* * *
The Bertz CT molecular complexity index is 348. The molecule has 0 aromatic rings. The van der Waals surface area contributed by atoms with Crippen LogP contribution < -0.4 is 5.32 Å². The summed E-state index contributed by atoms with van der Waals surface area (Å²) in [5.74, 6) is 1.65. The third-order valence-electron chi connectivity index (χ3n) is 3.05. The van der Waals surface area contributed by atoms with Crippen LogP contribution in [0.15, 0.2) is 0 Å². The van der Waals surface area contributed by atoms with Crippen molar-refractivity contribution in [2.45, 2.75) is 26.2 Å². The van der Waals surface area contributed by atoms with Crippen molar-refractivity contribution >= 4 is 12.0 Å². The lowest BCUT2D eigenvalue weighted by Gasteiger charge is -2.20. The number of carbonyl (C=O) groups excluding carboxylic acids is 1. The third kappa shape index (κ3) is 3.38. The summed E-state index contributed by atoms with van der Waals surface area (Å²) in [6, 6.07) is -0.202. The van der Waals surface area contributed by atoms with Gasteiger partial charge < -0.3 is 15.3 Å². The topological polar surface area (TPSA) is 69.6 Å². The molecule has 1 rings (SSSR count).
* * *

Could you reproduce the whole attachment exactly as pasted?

The Bertz CT molecular complexity index is 348. The molecule has 0 aromatic rings. The van der Waals surface area contributed by atoms with Crippen LogP contribution < -0.4 is 5.32 Å². The summed E-state index contributed by atoms with van der Waals surface area (Å²) in [5.74, 6) is 1.65. The third-order valence-electron chi connectivity index (χ3n) is 3.05. The van der Waals surface area contributed by atoms with Crippen LogP contribution in [0.15, 0.2) is 0 Å². The van der Waals surface area contributed by atoms with Crippen molar-refractivity contribution in [2.45, 2.75) is 26.2 Å². The van der Waals surface area contributed by atoms with Crippen molar-refractivity contribution >= 4 is 12.0 Å². The lowest BCUT2D eigenvalue weighted by Gasteiger charge is -2.20. The number of carbonyl (C=O) groups excluding carboxylic acids is 1. The third kappa shape index (κ3) is 3.38. The summed E-state index contributed by atoms with van der Waals surface area (Å²) in [6, 6.07) is -0.202. The van der Waals surface area contributed by atoms with Gasteiger partial charge < -0.3 is 15.3 Å². The topological polar surface area (TPSA) is 69.6 Å². The molecule has 1 rings (SSSR count).